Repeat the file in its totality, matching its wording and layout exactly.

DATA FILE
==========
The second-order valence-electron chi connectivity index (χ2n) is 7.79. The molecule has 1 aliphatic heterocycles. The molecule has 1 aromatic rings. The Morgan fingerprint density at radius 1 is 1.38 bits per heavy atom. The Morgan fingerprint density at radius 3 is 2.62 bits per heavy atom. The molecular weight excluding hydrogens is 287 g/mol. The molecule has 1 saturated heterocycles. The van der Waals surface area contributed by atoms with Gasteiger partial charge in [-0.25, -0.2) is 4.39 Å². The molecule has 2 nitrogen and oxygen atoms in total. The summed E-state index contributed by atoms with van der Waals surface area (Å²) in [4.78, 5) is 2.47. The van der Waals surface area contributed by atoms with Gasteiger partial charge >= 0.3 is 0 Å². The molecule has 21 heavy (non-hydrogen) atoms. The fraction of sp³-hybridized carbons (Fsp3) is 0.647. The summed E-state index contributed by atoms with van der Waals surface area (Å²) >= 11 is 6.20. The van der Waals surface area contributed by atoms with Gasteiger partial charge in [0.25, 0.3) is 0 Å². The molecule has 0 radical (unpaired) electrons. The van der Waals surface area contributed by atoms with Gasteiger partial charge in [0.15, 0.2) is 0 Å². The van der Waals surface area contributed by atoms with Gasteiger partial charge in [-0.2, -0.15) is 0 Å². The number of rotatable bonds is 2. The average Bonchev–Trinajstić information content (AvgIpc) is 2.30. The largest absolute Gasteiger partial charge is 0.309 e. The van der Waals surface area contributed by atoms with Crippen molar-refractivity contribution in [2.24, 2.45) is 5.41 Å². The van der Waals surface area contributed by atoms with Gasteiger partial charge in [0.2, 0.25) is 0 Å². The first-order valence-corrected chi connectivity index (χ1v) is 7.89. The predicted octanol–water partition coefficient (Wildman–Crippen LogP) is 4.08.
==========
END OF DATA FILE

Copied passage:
The second-order valence-electron chi connectivity index (χ2n) is 7.79. The molecule has 1 aliphatic heterocycles. The molecule has 1 aromatic rings. The Morgan fingerprint density at radius 1 is 1.38 bits per heavy atom. The Morgan fingerprint density at radius 3 is 2.62 bits per heavy atom. The molecular weight excluding hydrogens is 287 g/mol. The molecule has 1 saturated heterocycles. The van der Waals surface area contributed by atoms with Gasteiger partial charge in [-0.25, -0.2) is 4.39 Å². The molecule has 2 nitrogen and oxygen atoms in total. The summed E-state index contributed by atoms with van der Waals surface area (Å²) in [4.78, 5) is 2.47. The van der Waals surface area contributed by atoms with Gasteiger partial charge >= 0.3 is 0 Å². The molecule has 21 heavy (non-hydrogen) atoms. The fraction of sp³-hybridized carbons (Fsp3) is 0.647. The summed E-state index contributed by atoms with van der Waals surface area (Å²) >= 11 is 6.20. The van der Waals surface area contributed by atoms with Gasteiger partial charge in [0.25, 0.3) is 0 Å². The molecule has 0 radical (unpaired) electrons. The van der Waals surface area contributed by atoms with Gasteiger partial charge in [0.15, 0.2) is 0 Å². The van der Waals surface area contributed by atoms with Gasteiger partial charge in [-0.2, -0.15) is 0 Å². The number of rotatable bonds is 2. The average Bonchev–Trinajstić information content (AvgIpc) is 2.30. The largest absolute Gasteiger partial charge is 0.309 e. The van der Waals surface area contributed by atoms with Crippen molar-refractivity contribution in [2.24, 2.45) is 5.41 Å². The van der Waals surface area contributed by atoms with Gasteiger partial charge in [0.2, 0.25) is 0 Å². The first-order valence-corrected chi connectivity index (χ1v) is 7.89. The predicted octanol–water partition coefficient (Wildman–Crippen LogP) is 4.08.